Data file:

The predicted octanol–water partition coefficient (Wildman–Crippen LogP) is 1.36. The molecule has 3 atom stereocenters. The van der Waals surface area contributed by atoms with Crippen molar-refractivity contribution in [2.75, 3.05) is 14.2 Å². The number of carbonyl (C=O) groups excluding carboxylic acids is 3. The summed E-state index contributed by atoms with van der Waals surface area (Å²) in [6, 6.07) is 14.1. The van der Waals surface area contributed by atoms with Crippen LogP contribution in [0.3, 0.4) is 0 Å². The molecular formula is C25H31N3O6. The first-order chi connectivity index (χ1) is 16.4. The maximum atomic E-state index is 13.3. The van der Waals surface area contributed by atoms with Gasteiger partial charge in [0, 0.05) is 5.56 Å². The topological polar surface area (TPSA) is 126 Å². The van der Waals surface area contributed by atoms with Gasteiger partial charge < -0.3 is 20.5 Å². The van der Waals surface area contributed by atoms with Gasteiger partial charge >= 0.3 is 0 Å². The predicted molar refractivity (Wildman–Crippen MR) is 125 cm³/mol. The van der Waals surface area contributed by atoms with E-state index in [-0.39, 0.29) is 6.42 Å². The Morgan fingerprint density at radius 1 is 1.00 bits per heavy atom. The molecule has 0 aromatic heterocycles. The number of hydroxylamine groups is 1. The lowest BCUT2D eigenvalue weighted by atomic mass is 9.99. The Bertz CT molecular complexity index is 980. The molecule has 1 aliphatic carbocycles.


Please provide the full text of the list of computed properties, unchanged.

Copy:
The predicted octanol–water partition coefficient (Wildman–Crippen LogP) is 1.36. The molecule has 3 atom stereocenters. The van der Waals surface area contributed by atoms with Crippen molar-refractivity contribution in [2.75, 3.05) is 14.2 Å². The number of carbonyl (C=O) groups excluding carboxylic acids is 3. The summed E-state index contributed by atoms with van der Waals surface area (Å²) in [6, 6.07) is 14.1. The van der Waals surface area contributed by atoms with Crippen LogP contribution in [0.3, 0.4) is 0 Å². The molecular formula is C25H31N3O6. The first-order chi connectivity index (χ1) is 16.4. The maximum atomic E-state index is 13.3. The van der Waals surface area contributed by atoms with Gasteiger partial charge in [0, 0.05) is 5.56 Å². The topological polar surface area (TPSA) is 126 Å². The van der Waals surface area contributed by atoms with Gasteiger partial charge < -0.3 is 20.5 Å². The van der Waals surface area contributed by atoms with Gasteiger partial charge >= 0.3 is 0 Å². The predicted molar refractivity (Wildman–Crippen MR) is 125 cm³/mol. The van der Waals surface area contributed by atoms with E-state index in [-0.39, 0.29) is 6.42 Å². The Morgan fingerprint density at radius 1 is 1.00 bits per heavy atom. The molecule has 0 aromatic heterocycles. The number of hydroxylamine groups is 1. The lowest BCUT2D eigenvalue weighted by atomic mass is 9.99. The Bertz CT molecular complexity index is 980. The molecule has 1 aliphatic carbocycles.